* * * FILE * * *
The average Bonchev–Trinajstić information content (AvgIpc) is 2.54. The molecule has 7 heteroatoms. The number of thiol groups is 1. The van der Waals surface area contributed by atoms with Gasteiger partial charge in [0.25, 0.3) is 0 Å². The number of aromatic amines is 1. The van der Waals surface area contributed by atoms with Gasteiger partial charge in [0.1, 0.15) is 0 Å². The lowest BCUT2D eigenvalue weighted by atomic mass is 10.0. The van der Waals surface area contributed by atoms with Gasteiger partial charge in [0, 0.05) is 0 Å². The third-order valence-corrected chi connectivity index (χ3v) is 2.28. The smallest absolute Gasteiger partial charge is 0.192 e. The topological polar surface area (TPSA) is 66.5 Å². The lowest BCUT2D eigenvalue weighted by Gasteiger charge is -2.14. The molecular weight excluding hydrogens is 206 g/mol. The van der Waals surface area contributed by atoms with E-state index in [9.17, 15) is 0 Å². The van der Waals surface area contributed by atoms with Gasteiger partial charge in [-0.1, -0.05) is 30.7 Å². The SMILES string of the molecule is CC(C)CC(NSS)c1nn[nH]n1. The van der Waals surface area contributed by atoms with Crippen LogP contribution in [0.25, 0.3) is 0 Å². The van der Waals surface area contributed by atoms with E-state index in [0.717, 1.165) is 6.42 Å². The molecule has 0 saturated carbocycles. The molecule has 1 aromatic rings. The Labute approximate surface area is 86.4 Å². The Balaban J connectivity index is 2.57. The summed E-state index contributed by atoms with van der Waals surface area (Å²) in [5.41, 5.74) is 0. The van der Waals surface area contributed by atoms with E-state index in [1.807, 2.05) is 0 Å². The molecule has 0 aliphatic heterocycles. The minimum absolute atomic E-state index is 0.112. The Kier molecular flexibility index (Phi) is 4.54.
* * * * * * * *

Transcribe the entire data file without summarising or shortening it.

The average Bonchev–Trinajstić information content (AvgIpc) is 2.54. The molecule has 7 heteroatoms. The number of thiol groups is 1. The van der Waals surface area contributed by atoms with Gasteiger partial charge in [0.25, 0.3) is 0 Å². The number of aromatic amines is 1. The van der Waals surface area contributed by atoms with Gasteiger partial charge in [0.1, 0.15) is 0 Å². The lowest BCUT2D eigenvalue weighted by atomic mass is 10.0. The van der Waals surface area contributed by atoms with Gasteiger partial charge in [0, 0.05) is 0 Å². The third-order valence-corrected chi connectivity index (χ3v) is 2.28. The smallest absolute Gasteiger partial charge is 0.192 e. The topological polar surface area (TPSA) is 66.5 Å². The lowest BCUT2D eigenvalue weighted by Gasteiger charge is -2.14. The molecular weight excluding hydrogens is 206 g/mol. The van der Waals surface area contributed by atoms with E-state index in [9.17, 15) is 0 Å². The van der Waals surface area contributed by atoms with Gasteiger partial charge in [-0.1, -0.05) is 30.7 Å². The SMILES string of the molecule is CC(C)CC(NSS)c1nn[nH]n1. The van der Waals surface area contributed by atoms with Crippen LogP contribution in [0.25, 0.3) is 0 Å². The van der Waals surface area contributed by atoms with E-state index in [0.717, 1.165) is 6.42 Å². The molecule has 0 saturated carbocycles. The molecule has 1 aromatic rings. The Labute approximate surface area is 86.4 Å². The Balaban J connectivity index is 2.57. The summed E-state index contributed by atoms with van der Waals surface area (Å²) in [5.41, 5.74) is 0. The van der Waals surface area contributed by atoms with E-state index in [1.807, 2.05) is 0 Å². The molecule has 0 aliphatic heterocycles. The minimum absolute atomic E-state index is 0.112. The Kier molecular flexibility index (Phi) is 4.54.